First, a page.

Beginning in the fall of 2016, and continuing for the next three years, the Joan Watson Memorial Scholarship will see a Canadian brass player receive a $1,500 cash award.
Joan Watson, Canada’s foremost horn virtuoso and educator, was a Yamaha Artist for over 30 years. More importantly, she was a School of Music alumna who began her professional career playing with the Victoria Symphony before moving to Toronto in the 1980s.
“Joan’s extraordinary legacy as a horn player and teacher will live on through the Joan Watson Memorial Scholarship,” says husband and long-time musical partner Scott Irvine, also a Yamaha Artist. “It is particularly satisfying to see UVic will be the recipient. Joan spoke very highly of her years there with her horn teacher, Dick Ely.”
Watson made an immense contribution to music in Canada, with her unrivaled passion for performance and a dedication to music education. In 2008, she became the first female brass player in Yamaha’s global history to be featured on a poster.
“The University of Victoria’s School of Music wishes to express its profound thanks and gratitude to Yamaha Canada Music for their establishment of the Joan Watson Memorial Scholarship,” says Arthur Rowe, Acting Director of the School of Music. “We are proud to remember her as a student, and to have her memory live on through this award to assist other young musicians who attend UVic.”
“Joan was one of the rare artists that was always keen to share ideas and collaborate on exciting new projects,” says Inderjit Mudhar, Communications Specialist at Yamaha Canada Music. “She was relentless in her devotion to developing young talent, so I am certain that she would be proud to have her name on this important new award.”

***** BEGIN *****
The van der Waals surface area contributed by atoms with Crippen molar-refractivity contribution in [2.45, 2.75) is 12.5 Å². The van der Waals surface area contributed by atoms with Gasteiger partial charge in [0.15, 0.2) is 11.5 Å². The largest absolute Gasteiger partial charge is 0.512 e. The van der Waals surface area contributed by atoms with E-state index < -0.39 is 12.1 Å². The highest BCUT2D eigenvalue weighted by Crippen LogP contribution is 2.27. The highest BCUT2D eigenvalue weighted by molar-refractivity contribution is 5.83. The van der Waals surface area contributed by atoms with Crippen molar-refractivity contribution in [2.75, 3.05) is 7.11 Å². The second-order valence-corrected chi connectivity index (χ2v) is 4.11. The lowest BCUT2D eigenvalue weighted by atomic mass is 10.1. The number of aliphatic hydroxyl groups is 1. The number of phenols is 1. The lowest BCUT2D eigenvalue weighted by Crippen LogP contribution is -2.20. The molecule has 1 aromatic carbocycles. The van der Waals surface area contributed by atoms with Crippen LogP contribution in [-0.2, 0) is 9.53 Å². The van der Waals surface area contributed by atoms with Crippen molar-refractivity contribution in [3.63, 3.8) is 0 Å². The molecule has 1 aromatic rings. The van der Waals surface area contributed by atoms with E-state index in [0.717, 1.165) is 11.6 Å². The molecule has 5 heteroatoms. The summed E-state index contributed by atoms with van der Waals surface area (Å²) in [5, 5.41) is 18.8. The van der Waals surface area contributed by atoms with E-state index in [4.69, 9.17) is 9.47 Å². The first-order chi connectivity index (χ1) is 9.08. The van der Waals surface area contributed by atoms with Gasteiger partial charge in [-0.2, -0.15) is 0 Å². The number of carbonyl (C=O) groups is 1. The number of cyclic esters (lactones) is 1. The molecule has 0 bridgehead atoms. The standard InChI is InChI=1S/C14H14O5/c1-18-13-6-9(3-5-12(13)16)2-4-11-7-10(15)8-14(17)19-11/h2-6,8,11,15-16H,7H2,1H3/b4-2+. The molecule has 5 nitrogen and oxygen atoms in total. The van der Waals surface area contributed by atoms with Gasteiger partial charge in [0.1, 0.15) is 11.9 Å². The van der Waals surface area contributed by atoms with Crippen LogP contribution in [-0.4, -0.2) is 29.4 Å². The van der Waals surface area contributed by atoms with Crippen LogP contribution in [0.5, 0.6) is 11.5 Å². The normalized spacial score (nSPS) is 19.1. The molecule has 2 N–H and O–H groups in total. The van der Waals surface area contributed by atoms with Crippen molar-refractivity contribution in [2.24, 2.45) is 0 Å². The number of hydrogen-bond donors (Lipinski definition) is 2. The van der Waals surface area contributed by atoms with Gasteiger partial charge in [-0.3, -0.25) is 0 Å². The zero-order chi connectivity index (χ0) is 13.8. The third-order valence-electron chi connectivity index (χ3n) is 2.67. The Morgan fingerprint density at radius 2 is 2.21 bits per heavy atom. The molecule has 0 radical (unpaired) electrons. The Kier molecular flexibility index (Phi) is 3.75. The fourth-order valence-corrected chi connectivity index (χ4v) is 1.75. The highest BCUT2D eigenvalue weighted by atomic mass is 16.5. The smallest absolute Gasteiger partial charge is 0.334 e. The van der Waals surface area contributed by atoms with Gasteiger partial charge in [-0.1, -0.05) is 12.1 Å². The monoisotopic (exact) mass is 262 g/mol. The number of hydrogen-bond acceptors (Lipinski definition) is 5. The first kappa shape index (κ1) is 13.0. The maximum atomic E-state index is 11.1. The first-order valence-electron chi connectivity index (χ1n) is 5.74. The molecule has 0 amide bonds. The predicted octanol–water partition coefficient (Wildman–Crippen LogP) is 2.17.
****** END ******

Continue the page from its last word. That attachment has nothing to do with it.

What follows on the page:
The principal horn player with the Canadian Opera Company, Watson was a mainstay of the COC orchestra for over 20 years. “She was a great force full of energy,” says COC Music Director Johannes Debus. “Her passion for everything she was doing was exemplary. Interested in passing on her vast experience to the next generation made her a highly estimated mentor and motivator for so many young musicians.”
One of Watson’s initiatives was the creation of the COC Orchestra Academy. Launched in 2014 as an extra-curricular program, the COC Orchestra Academy is now in its third year. Working in collaboration with the Royal Conservatory of Music and the University of Toronto’s Faculty of Music, COC Orchestra Academy offers student musicians professional insight and experience in their pursuit of a career in an opera orchestra.
“It was Joan’s idea to bring the COC Orchestra Academy into being,” notes Debus. “Until the very end of her life she was working on that project committedly. We hope that this project will further grow and blossom, giving us all an opportunity to keep her memory alive.”
Watson passed away in March 2015 at the age of 61, following a battle with cancer. She leaves behind a musical legacy that will be an inspiration for generations, and this award recognizes her commitment to young musicians and the art of brass playing. “Representing the family of Joan Watson, I am grateful to Yamaha Canada Music for their vision and leadership in making this happen,” says Irvine.